# Montgomery Exponentiation - selecting input value R for a given BigInteger

I have Montgomery exponentiation working, but it's working quite slow. I suspect there are two reasons for this - I implemented it bit size instead of word size (I didn't realize at the time that software implementation should use word size).

The second is how I select R. Given a modulus N with bit length n, I'm calculating R by raising 2 to the power of the bit length of N, n. i.e. This is way all the examples I've seen use, but they all use small numbers. Every number I'm dealing with here has at least 1024 bits.

BigInteger R = new BigInteger("2").pow(n.bitLength());


I suspect this might be why my Montgomery is running slower than my Right-To-Left binary implementation - can anyone give me a more efficient way of selecting r? (In as simple English as possible please!)

Edit - the full code is at - http://codereview.stackexchange.com/questions/18199/optimization-of-exponentiation if anyone want to have a look at it.

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(I hope this is just for fun. You'll have huge side channels with such an implementation) – CodesInChaos Nov 13 '12 at 17:02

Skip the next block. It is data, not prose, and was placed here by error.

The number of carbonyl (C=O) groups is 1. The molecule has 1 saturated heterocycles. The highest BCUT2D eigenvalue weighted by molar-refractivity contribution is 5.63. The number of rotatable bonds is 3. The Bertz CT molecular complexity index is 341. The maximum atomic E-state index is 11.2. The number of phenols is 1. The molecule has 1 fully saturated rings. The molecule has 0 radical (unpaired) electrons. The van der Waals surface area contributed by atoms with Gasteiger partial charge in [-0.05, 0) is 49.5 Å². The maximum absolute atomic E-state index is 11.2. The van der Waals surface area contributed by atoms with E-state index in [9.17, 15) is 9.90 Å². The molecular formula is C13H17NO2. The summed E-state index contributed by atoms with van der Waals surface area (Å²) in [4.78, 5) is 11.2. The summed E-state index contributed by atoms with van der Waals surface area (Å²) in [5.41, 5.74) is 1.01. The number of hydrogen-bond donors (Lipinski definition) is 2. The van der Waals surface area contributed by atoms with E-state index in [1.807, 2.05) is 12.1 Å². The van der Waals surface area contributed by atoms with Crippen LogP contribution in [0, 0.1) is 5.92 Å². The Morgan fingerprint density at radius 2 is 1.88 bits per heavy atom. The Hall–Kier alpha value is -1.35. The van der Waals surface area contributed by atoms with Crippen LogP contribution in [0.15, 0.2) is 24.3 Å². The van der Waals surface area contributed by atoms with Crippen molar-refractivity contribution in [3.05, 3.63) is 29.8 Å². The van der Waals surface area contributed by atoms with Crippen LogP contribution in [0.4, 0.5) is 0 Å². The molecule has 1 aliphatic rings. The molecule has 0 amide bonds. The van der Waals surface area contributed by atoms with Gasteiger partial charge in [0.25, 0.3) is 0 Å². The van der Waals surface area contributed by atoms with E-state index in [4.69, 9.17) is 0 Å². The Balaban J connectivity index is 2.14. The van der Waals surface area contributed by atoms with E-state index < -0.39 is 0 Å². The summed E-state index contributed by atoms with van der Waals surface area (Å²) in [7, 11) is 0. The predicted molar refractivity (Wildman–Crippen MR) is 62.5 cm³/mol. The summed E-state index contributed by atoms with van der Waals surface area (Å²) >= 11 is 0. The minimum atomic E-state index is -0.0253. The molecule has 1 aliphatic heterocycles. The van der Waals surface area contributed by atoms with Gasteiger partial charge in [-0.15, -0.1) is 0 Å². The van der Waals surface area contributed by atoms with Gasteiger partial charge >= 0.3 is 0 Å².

@CodesInChaos no it was an assignment! Would you care to make a comment or two on codereview.stackexchange.com/questions/18199/…? The assignment due date has passed so you can say as much as you like. – Saf Nov 13 '12 at 22:03

## 1 Answer

Montgomery multiplication makes sense only with word sizes. If your word size is $w$ (e.g. $w = 32$ if you have 32-bit words), then $R = 2^{kw}$ for some integer $k$; you choose $k$ as small as possible, given that you must have $R \geq N$.

In plain words, if your modulus $N$ has size $n$ bits, then you look for the next multiple of $w$. For a 1024-bit modulus, which is already a multiple of 32, you use $R = 2^{1024}$. For a 1025-bit modulus, you would use $R = 2^{1056}$.

You really want to read chapter 14 of the Handbook of Applied Cryptography.

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Thank you, this was how I was calculating R. I guess the slowdown is the way I programmed the actual Montgomery methods monPro and modExp (See the code review I example I linked if you are a coder) – Saf Nov 11 '12 at 22:06